The report looks ahead to wall of traffic heading to British streets in the post war period and sets out principles and plans to ameliorate the negative effects as much as possible. It was hugely influential in the UK at least, wiki:
The report signified some fundamental shifts in attitudes to roads, by recognising that there were environmental disbenefits from traffic, and that large increases in capacity can exacerbate congestion problems, not solve them. This awareness of environmental impact was ahead of its time, and not translated into policy for some years in other countries, such as Germany or the USA, where the promotion of traffic flow remained paramount
There is so much wisdom in this report, much of it borne out by the passage of time, just a couple of examples:
The American policy of providing motorways for commuters can succeed, even in American conditions, only if there is a disregard for all considerations other than the free flow of traffic which seems sometimes to be almost ruthless.
and this, still so true:
We have found it desirable to avoid the term ‘solution’ altogether for the traffic problem is not such much a problem waiting for a solution as a social situation requiring to be dealt with by policies patiently applied over a period and revised from time to time in light of events.
In other words, if traffic flow is the dominant priority, this requires the sacrifice of the very places it is meant to serve. And the problems of traffic cannot be solved, only restricted.
I have known about this book since seeing it in my parent’s bookcase as a kid. But what I didn’t know, and only has come to my attention because his grandson Paul (a transport economist) sent me a copy, is that Sir Colin was commissioned in 1966 by the Mayor of Auckland to “advise upon the the re-arrangement of the inner city streets systems consequent upon motorways“.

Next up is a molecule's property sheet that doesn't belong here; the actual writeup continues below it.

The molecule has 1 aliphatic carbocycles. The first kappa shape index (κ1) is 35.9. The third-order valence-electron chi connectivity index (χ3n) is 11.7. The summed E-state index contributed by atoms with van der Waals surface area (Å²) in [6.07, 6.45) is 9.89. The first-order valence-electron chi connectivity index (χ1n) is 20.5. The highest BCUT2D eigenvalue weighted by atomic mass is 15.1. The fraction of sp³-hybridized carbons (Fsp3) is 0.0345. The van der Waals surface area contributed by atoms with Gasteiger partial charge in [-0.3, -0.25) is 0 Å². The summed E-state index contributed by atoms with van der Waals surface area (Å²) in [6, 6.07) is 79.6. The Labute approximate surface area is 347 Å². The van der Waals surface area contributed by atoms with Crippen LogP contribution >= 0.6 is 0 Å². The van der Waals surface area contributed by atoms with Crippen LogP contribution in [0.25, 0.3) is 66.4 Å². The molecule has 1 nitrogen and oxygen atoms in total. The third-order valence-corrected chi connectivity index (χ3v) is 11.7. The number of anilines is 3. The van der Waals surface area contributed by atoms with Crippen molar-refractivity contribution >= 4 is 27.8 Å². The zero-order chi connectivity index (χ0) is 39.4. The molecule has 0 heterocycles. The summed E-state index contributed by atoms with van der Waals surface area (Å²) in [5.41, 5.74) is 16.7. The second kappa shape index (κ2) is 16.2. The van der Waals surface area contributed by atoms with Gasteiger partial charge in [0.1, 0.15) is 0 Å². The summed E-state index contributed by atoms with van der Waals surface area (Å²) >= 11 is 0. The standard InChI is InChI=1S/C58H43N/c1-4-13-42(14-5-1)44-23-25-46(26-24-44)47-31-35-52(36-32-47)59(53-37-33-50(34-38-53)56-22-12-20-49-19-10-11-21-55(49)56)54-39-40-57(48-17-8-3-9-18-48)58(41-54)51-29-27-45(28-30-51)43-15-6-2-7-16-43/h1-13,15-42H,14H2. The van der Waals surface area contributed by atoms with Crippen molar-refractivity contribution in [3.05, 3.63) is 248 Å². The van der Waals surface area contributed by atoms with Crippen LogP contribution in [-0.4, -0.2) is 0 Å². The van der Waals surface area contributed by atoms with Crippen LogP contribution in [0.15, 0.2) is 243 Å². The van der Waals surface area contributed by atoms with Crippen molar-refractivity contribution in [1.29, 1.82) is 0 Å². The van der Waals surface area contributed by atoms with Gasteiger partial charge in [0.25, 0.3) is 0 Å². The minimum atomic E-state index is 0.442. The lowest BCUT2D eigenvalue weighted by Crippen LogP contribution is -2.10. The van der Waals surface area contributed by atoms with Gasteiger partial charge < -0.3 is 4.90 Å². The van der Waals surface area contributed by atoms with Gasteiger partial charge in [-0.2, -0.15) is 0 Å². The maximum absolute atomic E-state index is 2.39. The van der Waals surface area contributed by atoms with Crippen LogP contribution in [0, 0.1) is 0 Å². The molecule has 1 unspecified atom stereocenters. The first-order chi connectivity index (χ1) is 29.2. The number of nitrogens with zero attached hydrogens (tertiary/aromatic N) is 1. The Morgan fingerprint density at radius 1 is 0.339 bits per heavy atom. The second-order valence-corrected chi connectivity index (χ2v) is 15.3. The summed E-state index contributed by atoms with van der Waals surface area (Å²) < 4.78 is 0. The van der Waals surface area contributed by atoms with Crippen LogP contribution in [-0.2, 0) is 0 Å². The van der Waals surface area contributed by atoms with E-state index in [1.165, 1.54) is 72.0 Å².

The resultant report: City of Auckland Planning in the Central Area – An Assessment has eluded my hauntings of the city archives so must have been even more deeply suppressed than most. And I guess I can see why. It’s very very good. So good its principles should be followed now. Like any good consultant he answered the question that the situation demanded as well as the lesser one he was actually asked: The best of the report is about the principles of how to plan and control city streets in the age of the car, and it is this I want to focus on now.
Because we still need to do this.
And I guess the great news is that we have never been better placed to do so than now, because we are now fixing the huge mistake of last century in Auckland: the car-only transport policy.
The key point is Buchanan starts from the inarguable position that city building is an aesthetic issue, a qualitative one, as well as a quantitative one, and that vehicle traffic in volume is an unacceptable assault on the very possibility of a successful city, and must be consciously managed. Unfortunately the context of his employment was
So the starting point of the report is the rejection of the Rapid Transit half of the De Leuw Cather plan.
On this the report is rather wistful:
The City Engineer, who earlier had presided over the ripping up of the tramways, was looking for support for what parts of the city centre he should bulldoze to receive all the traffic from the planned motorways, which streets to flood with traffic. This is the thinking that gave us the Hobson/Nelson one-way system, Mayoral Drive (Quadrant St) smashed through buildings, the total destruction of Grafton Gully etc. The report discusses all these, nodding along in a very lukewarm way, suggesting trials only. Constantly pointing to place costs this will all impose, especially on the quality of the City Centre and University, but aware of the inevitability.